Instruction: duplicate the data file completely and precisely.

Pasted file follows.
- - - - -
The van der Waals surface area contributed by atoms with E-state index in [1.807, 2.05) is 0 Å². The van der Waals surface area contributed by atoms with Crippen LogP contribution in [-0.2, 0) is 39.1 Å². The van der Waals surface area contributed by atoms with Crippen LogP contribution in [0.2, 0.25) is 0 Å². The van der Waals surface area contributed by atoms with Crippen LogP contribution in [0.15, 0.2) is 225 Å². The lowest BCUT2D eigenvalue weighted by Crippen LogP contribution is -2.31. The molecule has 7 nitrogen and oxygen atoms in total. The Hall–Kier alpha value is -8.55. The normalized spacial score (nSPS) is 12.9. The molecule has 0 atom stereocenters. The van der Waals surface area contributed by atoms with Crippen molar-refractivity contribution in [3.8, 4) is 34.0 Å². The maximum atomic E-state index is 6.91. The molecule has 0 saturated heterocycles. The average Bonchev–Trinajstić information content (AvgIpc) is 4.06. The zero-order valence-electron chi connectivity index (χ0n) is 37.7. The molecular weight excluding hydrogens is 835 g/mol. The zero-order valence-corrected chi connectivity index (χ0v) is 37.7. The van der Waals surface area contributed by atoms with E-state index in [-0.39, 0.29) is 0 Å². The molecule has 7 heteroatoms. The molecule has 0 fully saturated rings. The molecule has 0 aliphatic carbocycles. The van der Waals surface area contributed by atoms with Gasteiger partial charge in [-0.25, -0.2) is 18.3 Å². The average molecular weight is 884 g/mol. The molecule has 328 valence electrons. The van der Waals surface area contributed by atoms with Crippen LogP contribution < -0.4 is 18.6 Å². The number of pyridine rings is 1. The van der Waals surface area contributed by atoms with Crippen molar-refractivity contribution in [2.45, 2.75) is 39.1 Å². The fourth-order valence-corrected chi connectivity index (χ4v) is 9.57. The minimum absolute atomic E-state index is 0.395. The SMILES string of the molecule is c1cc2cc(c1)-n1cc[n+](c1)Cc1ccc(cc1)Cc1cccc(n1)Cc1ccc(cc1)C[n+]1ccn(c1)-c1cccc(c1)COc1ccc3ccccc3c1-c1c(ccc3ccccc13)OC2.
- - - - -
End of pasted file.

The van der Waals surface area contributed by atoms with E-state index in [1.807, 2.05) is 0 Å². The van der Waals surface area contributed by atoms with Crippen LogP contribution in [-0.2, 0) is 39.1 Å². The van der Waals surface area contributed by atoms with Crippen LogP contribution in [0.2, 0.25) is 0 Å². The van der Waals surface area contributed by atoms with Crippen LogP contribution in [0.15, 0.2) is 225 Å². The lowest BCUT2D eigenvalue weighted by Crippen LogP contribution is -2.31. The molecule has 7 nitrogen and oxygen atoms in total. The Hall–Kier alpha value is -8.55. The normalized spacial score (nSPS) is 12.9. The molecule has 0 atom stereocenters. The van der Waals surface area contributed by atoms with Crippen molar-refractivity contribution in [3.8, 4) is 34.0 Å². The maximum atomic E-state index is 6.91. The molecule has 0 saturated heterocycles. The average Bonchev–Trinajstić information content (AvgIpc) is 4.06. The zero-order valence-electron chi connectivity index (χ0n) is 37.7. The molecular weight excluding hydrogens is 835 g/mol. The zero-order valence-corrected chi connectivity index (χ0v) is 37.7. The van der Waals surface area contributed by atoms with E-state index in [-0.39, 0.29) is 0 Å². The molecule has 7 heteroatoms. The molecule has 0 fully saturated rings. The molecule has 0 aliphatic carbocycles. The van der Waals surface area contributed by atoms with Gasteiger partial charge in [-0.25, -0.2) is 18.3 Å². The average molecular weight is 884 g/mol. The molecule has 328 valence electrons. The van der Waals surface area contributed by atoms with Crippen LogP contribution < -0.4 is 18.6 Å². The number of pyridine rings is 1. The van der Waals surface area contributed by atoms with Crippen molar-refractivity contribution in [2.45, 2.75) is 39.1 Å². The fourth-order valence-corrected chi connectivity index (χ4v) is 9.57. The minimum absolute atomic E-state index is 0.395. The SMILES string of the molecule is c1cc2cc(c1)-n1cc[n+](c1)Cc1ccc(cc1)Cc1cccc(n1)Cc1ccc(cc1)C[n+]1ccn(c1)-c1cccc(c1)COc1ccc3ccccc3c1-c1c(ccc3ccccc13)OC2.